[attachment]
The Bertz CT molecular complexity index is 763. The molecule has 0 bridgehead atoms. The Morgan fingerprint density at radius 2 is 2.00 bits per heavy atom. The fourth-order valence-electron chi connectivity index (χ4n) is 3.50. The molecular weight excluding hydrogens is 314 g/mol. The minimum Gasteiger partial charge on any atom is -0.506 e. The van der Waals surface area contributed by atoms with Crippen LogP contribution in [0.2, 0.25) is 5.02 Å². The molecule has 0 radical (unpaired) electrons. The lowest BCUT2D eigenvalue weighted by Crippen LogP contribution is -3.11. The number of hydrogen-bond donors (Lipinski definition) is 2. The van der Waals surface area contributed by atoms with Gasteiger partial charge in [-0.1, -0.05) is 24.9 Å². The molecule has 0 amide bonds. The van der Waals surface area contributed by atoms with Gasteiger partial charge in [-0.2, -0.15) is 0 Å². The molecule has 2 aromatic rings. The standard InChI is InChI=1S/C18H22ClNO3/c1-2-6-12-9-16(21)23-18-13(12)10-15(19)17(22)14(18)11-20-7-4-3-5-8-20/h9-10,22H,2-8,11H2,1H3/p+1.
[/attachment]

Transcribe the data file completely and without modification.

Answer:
The Bertz CT molecular complexity index is 763. The molecule has 0 bridgehead atoms. The Morgan fingerprint density at radius 2 is 2.00 bits per heavy atom. The fourth-order valence-electron chi connectivity index (χ4n) is 3.50. The molecular weight excluding hydrogens is 314 g/mol. The minimum Gasteiger partial charge on any atom is -0.506 e. The van der Waals surface area contributed by atoms with Crippen LogP contribution in [0.2, 0.25) is 5.02 Å². The molecule has 0 radical (unpaired) electrons. The lowest BCUT2D eigenvalue weighted by Crippen LogP contribution is -3.11. The number of hydrogen-bond donors (Lipinski definition) is 2. The van der Waals surface area contributed by atoms with Gasteiger partial charge in [-0.1, -0.05) is 24.9 Å². The molecule has 0 amide bonds. The van der Waals surface area contributed by atoms with Gasteiger partial charge in [-0.2, -0.15) is 0 Å². The molecule has 2 aromatic rings. The standard InChI is InChI=1S/C18H22ClNO3/c1-2-6-12-9-16(21)23-18-13(12)10-15(19)17(22)14(18)11-20-7-4-3-5-8-20/h9-10,22H,2-8,11H2,1H3/p+1.